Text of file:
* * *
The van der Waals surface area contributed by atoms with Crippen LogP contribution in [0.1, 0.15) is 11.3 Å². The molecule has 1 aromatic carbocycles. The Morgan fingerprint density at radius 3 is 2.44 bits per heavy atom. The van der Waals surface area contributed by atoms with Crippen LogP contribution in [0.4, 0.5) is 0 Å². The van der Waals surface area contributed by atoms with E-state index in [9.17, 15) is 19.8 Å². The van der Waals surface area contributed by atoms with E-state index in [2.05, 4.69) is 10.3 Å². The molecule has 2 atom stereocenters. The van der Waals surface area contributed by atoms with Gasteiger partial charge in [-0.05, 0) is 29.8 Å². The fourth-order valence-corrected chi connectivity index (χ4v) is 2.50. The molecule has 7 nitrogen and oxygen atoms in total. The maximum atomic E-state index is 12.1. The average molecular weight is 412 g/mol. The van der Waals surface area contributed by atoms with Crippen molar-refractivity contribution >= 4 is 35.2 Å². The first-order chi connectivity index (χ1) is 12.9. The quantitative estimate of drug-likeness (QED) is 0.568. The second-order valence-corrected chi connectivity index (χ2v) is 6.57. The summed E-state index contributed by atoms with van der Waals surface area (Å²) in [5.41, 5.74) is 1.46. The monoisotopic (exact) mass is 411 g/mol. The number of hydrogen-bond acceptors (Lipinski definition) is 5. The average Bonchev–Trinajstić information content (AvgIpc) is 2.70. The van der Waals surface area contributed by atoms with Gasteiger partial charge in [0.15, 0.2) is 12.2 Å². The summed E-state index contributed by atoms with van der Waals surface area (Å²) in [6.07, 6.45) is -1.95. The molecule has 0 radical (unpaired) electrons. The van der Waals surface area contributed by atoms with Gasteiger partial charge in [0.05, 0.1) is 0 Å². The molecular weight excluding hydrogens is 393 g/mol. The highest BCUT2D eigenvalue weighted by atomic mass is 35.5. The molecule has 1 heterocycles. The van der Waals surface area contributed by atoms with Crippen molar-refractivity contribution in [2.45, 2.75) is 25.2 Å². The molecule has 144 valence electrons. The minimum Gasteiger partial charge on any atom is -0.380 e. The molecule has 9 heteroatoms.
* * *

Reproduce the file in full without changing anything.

The van der Waals surface area contributed by atoms with Crippen LogP contribution in [0.1, 0.15) is 11.3 Å². The molecule has 1 aromatic carbocycles. The Morgan fingerprint density at radius 3 is 2.44 bits per heavy atom. The van der Waals surface area contributed by atoms with Crippen LogP contribution in [0.4, 0.5) is 0 Å². The van der Waals surface area contributed by atoms with E-state index in [9.17, 15) is 19.8 Å². The van der Waals surface area contributed by atoms with E-state index in [2.05, 4.69) is 10.3 Å². The molecule has 2 atom stereocenters. The van der Waals surface area contributed by atoms with Gasteiger partial charge in [-0.05, 0) is 29.8 Å². The fourth-order valence-corrected chi connectivity index (χ4v) is 2.50. The molecule has 7 nitrogen and oxygen atoms in total. The maximum atomic E-state index is 12.1. The average molecular weight is 412 g/mol. The van der Waals surface area contributed by atoms with Crippen molar-refractivity contribution >= 4 is 35.2 Å². The first-order chi connectivity index (χ1) is 12.9. The quantitative estimate of drug-likeness (QED) is 0.568. The second-order valence-corrected chi connectivity index (χ2v) is 6.57. The summed E-state index contributed by atoms with van der Waals surface area (Å²) in [5.41, 5.74) is 1.46. The monoisotopic (exact) mass is 411 g/mol. The number of hydrogen-bond acceptors (Lipinski definition) is 5. The average Bonchev–Trinajstić information content (AvgIpc) is 2.70. The van der Waals surface area contributed by atoms with Gasteiger partial charge in [0.15, 0.2) is 12.2 Å². The summed E-state index contributed by atoms with van der Waals surface area (Å²) in [6.07, 6.45) is -1.95. The molecule has 0 radical (unpaired) electrons. The van der Waals surface area contributed by atoms with Gasteiger partial charge in [0.05, 0.1) is 0 Å². The molecular weight excluding hydrogens is 393 g/mol. The highest BCUT2D eigenvalue weighted by atomic mass is 35.5. The molecule has 1 heterocycles. The van der Waals surface area contributed by atoms with Crippen molar-refractivity contribution in [2.45, 2.75) is 25.2 Å². The molecule has 144 valence electrons. The minimum Gasteiger partial charge on any atom is -0.380 e. The molecule has 9 heteroatoms.